Working smarter not harder - deer dragging


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As part of my recent deer recovery I did something I had never done before - I tossed the deer into the creek and floated him down stream to save my back and get him to a better extraction point. I figured if they can float logs - I can float a dead deer - worked like a charm. Also never recovered a deer wearing chest waders - scratch that off the list as well. I walked the creek that I thought this deer crossed incase he didn't make it across and got swept away - he didn't get swept away, but I am damn glad I had my waders vs just my rubber boots.
My solution is a flat bed trailer and rear winch on the atv.
The deer was in this thick nasty tangle of a jungle on the neighbors place and there was even some standing water in places. I was just pleased they allowed me to look for the deer. I don't have an ATV/UTV just a small tractor so tearing thru the neighbors places wasn't an option. Dragging him by myself up and over the various hills and hollows thru the understory wasn't something I looked forward to. Sounded like a good way to give myself a stroke to be honest. So we just went roll'n, roll'n roll'n on the river (stream).
j-bird…I'm surprised that deer is not more chewed up by coyotes, birds, varmints, etc. Do you have coyotes in your area? A week old deer around here in that condition would be unheard of.

If it was a liver shot I would have expected him to have died the day you shot him, and be in a lot worse condition. If it was all gut shot, then I can see how he would have lived for several days and only recently expired.
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We once pulled a moose out via a drainage ditch and it worked great! The temp was -18 and we quartered him with a chainsaw and pulled him out on plastic kids sleds.
j-bird, Congratulations on he recovery! Have you put the pieces together enough to fill in the blanks of your story? I'd like to hear your theory of how the whole thing went down now that you've recovered him.
Just be advised there is a lot of bacteria in that water that can get to that meat. Not saying it will spoil, but it is something to think about.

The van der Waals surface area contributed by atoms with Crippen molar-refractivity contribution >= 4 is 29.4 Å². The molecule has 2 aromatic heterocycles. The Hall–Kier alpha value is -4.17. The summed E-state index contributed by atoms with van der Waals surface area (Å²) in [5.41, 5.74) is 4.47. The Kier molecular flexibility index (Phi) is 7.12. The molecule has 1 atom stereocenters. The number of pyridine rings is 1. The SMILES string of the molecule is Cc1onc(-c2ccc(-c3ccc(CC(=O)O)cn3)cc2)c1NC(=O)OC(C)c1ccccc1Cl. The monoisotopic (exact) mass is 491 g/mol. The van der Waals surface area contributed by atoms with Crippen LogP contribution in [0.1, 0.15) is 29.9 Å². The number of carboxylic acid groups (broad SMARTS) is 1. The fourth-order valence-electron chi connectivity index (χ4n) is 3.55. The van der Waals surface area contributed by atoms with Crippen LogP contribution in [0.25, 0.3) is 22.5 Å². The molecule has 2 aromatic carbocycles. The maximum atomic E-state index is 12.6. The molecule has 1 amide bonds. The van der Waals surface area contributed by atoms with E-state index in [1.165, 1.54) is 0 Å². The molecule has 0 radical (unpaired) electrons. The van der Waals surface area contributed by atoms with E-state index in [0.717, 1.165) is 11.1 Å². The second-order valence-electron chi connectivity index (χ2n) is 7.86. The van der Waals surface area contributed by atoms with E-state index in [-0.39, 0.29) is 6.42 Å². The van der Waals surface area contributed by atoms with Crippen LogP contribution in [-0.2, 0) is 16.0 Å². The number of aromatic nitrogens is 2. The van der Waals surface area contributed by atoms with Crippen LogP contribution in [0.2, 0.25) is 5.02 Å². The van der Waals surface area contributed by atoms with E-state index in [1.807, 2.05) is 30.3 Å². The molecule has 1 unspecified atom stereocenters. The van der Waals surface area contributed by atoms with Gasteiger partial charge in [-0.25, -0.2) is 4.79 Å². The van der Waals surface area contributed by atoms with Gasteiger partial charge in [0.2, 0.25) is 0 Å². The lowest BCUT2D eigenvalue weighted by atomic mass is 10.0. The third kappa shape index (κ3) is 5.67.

I can speak directly about hair slippage on your cape. Keep that skin below 32. The hair will fall quickly if it's warm. As a taxidermist be very careful if your gonna get a shoulder mount.
Not sure how much of this I covered in my "sleepless night" post but here goes. Shot the deer Saturday morning right as the rain let up. He was coming right at us and as he quartered toward and to my right I aimed at the leading shoulder. Shot felt good, but the deer didn't go down. He simply turned and ran off with tail tucked. Turns out I pulled the shot left and the bullet didn't enter the upper chest cavity - it entered half way up his side and exited almost at his boy parts. The liver was shattered, but I never touched the lungs or heart. The deer ran into the cover and was gone. We took up the trail right away and found a weak blood trail. Because of other family obligations later in the day we pushed on for the recovery. At one point I thought we spooked a doe - looking back I think we bumped him from his bed. We continued on (again not thing we bumped him). We lost the blood and as such we got the dogs out. Turns out one of them found the buck but bumped it from it's bed and the deer ran into a large area of standing water. I know the dog bumped the deer - he simply made that sound like he does (he is part coon dog and has that yip when he is chasing and a bawl when he finds something). He bawled and then changed to the yip - I knew that was bad news. We where done for the day. I went back sunday with water redheaded, but the creek still very flooded. With no sign of the deer or blood I still looked and looked and looked. I found nothing sunday. I had to suspend the search thru the week - I wouldn't get home until it was dark. I picked up the search again this Saturday. I started on my side of the creek and worked the dogs and a grid pattern through areas. Where my side was complete, I walked the crrek bottom - in case the deer tried to cross the creek, but didn't make it and was in a snag. I walked roughly a mile stretch of creek bottom in my chest waders and still no luck. I then moved across the creek and begin the grid searching again. We worked from one edge of the neighbors property and continued to work further and further. I was working the last realistic section and I simply saw the deer laying there. The dogs never gave me any sort of sign. Looking back I screwed up several times and I know it. We started tracking to soon, we didn't back out and we pushed the deer maybe more than once. If I had used my head there is a chance I would have had my deer that sunday.